3-hour homeschool days or 12-hour Chinese school days – Which is best for our children?

3-hour homeschool days or 12-hour Chinese school days – Which is best for our children?

A state school in Hampshire is the focus of a BBC documentary Are Our Kids Tough Enough? Chinese School. They’re experimenting with dropping in Chinese teachers, uniform, longer school days, and classroom culture.

This prompted me to think about the differences between a 12-hour school day and the other end of the spectrum – a 3-hour day that is not uncommon for many of our privately tutored students. Somewhere in the middle of that lies British state and independent schools, whose academic records fall in the mediocre middle ground.


3-hour homeschool days

The main benefit of private tuition is that pupils get unfettered access to their educator. One-on-one tuition ensures that the child’s natural interests are leveraged and their weaknesses explored. Continuous dialogue between the pupil and the teacher that ensures topics are fully understood before moving to the next, and the child remains engaged throughout.

Often, our tutors cover more with their pupils in three hours than a school in the US or the UK will cover in a whole day, which leaves the rest of the day free for reflection, hobbies, excursions or socialising.

Once you take away all the moving between lessons at school, packing up and settling down, break and lunchtimes, PE lessons, registration, assemblies and more, there’s only about 4 hours of real teaching time in the day. Factor on top travelling to school and homework in the evening, and it’s no wonder some kids are tired, unmotivated, and not reaching their full potential.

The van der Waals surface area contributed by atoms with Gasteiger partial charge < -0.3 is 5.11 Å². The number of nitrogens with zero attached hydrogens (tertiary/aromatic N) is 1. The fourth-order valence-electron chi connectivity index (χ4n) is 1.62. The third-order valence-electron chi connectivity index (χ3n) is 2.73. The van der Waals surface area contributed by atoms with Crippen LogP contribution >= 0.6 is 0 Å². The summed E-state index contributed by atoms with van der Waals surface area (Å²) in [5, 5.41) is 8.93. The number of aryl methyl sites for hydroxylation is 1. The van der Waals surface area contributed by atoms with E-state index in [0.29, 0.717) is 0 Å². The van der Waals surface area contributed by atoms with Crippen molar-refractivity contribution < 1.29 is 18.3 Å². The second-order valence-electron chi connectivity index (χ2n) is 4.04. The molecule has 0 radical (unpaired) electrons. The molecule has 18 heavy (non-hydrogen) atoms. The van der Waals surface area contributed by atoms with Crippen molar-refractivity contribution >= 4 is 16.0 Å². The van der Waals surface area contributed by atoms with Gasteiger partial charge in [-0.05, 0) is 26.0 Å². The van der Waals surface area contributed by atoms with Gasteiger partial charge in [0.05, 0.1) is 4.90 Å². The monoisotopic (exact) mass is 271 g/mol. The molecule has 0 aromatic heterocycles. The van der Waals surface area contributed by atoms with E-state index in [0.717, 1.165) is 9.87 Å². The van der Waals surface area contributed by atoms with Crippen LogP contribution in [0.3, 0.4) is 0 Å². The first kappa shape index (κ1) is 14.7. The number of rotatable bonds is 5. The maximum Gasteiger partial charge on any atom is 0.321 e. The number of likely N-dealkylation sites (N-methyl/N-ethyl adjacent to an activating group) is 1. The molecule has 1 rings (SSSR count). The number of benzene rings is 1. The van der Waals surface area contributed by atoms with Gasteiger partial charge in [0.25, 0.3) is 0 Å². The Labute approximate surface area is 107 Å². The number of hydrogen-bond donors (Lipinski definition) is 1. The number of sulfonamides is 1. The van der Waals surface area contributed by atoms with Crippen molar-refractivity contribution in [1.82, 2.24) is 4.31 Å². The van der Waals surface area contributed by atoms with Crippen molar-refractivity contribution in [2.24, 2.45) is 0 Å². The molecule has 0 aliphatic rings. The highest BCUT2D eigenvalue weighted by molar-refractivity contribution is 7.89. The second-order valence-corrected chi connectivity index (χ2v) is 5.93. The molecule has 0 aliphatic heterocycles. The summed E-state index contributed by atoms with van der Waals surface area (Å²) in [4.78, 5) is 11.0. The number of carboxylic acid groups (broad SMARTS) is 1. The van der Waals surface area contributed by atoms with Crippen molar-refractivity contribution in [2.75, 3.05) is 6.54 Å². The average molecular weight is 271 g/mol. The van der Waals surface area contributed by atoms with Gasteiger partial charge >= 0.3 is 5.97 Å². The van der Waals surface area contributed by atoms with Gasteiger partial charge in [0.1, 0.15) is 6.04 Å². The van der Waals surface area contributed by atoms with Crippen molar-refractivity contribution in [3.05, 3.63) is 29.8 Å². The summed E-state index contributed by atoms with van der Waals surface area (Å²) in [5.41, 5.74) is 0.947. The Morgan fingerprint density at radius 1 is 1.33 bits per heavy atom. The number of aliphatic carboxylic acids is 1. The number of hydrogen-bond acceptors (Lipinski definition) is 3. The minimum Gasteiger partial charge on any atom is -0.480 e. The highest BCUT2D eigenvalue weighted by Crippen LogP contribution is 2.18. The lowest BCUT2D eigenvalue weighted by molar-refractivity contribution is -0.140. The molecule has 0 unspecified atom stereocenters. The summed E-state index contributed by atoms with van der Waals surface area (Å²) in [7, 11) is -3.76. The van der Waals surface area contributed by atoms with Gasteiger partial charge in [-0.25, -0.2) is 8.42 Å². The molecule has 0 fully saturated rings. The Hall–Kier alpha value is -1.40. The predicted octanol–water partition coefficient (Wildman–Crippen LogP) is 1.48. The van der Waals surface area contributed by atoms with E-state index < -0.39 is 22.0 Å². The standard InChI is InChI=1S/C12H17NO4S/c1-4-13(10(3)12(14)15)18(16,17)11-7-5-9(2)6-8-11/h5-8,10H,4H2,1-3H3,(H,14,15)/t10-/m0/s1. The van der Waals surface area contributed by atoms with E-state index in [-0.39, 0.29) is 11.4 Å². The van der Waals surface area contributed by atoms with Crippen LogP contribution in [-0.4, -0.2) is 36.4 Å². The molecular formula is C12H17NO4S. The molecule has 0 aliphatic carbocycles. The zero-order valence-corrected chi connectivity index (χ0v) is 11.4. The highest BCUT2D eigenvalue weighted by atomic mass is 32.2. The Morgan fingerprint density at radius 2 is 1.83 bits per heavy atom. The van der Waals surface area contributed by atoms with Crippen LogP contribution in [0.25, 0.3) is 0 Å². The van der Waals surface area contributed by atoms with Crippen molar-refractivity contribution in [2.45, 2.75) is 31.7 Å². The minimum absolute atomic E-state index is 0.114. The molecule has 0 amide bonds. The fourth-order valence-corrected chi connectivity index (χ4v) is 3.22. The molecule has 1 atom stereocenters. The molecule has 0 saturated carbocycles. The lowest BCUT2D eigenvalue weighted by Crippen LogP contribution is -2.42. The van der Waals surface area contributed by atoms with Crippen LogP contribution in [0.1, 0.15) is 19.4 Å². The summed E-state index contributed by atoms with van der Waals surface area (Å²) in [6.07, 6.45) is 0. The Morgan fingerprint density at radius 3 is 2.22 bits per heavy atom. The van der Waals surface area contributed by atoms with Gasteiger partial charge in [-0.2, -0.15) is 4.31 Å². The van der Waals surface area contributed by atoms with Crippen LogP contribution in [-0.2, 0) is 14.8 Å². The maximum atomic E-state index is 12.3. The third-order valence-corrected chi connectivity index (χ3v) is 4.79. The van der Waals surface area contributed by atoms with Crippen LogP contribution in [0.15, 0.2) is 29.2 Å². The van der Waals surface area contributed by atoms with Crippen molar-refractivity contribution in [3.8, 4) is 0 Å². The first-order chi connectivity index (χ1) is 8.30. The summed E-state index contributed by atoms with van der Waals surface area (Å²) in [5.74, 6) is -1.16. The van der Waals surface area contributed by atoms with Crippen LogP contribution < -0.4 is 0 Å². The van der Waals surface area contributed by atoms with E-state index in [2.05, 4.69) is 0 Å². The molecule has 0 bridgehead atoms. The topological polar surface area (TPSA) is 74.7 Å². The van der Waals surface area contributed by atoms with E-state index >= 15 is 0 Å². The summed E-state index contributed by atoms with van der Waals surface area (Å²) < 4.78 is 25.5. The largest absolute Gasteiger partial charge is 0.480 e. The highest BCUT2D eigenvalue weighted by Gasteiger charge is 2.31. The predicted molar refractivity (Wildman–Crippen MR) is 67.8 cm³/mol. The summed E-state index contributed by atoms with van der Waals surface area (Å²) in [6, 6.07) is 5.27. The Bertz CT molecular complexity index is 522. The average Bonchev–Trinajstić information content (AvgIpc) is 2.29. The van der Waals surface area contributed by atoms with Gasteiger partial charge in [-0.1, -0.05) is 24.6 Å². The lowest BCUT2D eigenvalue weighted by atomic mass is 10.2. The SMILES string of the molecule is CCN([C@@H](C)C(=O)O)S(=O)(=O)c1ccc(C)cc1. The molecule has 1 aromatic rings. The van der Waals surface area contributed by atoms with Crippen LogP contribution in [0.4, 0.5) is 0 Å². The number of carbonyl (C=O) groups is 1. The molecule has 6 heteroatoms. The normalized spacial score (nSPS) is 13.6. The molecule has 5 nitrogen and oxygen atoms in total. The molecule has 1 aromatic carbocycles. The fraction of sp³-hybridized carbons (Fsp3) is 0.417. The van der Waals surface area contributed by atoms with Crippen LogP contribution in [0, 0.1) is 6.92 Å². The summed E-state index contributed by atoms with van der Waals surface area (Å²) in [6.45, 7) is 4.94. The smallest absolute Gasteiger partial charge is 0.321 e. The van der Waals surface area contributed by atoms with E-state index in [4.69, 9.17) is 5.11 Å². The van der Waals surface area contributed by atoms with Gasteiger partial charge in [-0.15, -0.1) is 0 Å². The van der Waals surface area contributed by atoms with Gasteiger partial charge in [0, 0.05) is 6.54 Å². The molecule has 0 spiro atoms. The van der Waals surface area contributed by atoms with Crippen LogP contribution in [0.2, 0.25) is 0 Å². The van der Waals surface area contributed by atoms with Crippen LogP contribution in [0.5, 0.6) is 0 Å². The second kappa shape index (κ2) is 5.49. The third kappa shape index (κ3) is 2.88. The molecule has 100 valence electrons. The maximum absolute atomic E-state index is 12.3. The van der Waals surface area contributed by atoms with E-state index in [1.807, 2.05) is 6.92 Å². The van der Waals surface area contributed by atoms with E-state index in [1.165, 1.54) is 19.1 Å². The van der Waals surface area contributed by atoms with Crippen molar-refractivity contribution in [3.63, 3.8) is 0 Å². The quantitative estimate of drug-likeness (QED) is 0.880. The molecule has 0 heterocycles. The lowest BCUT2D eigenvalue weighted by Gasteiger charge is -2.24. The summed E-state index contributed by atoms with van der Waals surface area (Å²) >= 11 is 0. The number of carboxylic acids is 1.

We tutored one girl in Georgia, US, in the UK curriculum every day for just 2.5-3.5 hours, with no homework. She left high school with 9 A-grades at IGCSE, and 3 A- or A*s at A-Level. She went on to Harvard University. It’s not unusual, but a typical example of how focused teaching and one-to-one learning can achieve great results.


12-hour Chinese-style school days

The head teacher of the Hampshire school doing the Chinese experiment reported that at first the children were disengaged, playing up, and chatting to friends instead of listening to their teachers. But, he says, over time, some pupils said they preferred the Chinese style of teaching: “They liked having to copy “stuff” from the board as they thought this would help them remember it. Some more able pupils also liked the lecture style of the Chinese classroom.“

It’s at odds with the experience of one pupil, who said, “The Chinese teachers think the pupils in their classes are like bulletproof sponges, sucking in information yet conveniently ignoring the fact they are tired and very bored.”

It’s clearly not a foolproof experiment. But from my own experience, I can say that the size of the class is not what produces the best results, but appropriate ability-streaming. The length of the school day is not what is important, but the quality of the interaction between the teacher and the pupils during that time.

Shanghai Province tops the Pisa tables, which attempt to measure the standards of education in schools globally, and there is clearly a reason – or several reasons – for that. But don’t forget that Chinese culture, their family life, heritage, values and traditions, all affect academic performance.

British children would probably implode at first if they had to suddenly cope with 12-hour school days, but they’d get used to it, and teachers and pupils would no doubt find ways to make the best of it. There’s no way of knowing if a longer school day will propel the UK to the top of the Pisa charts, but I would hazard a guess that a better use of time, better teacher-pupil interaction, and streaming by ability within those 12 hours would improve our standards of education more than just lengthening the school day.


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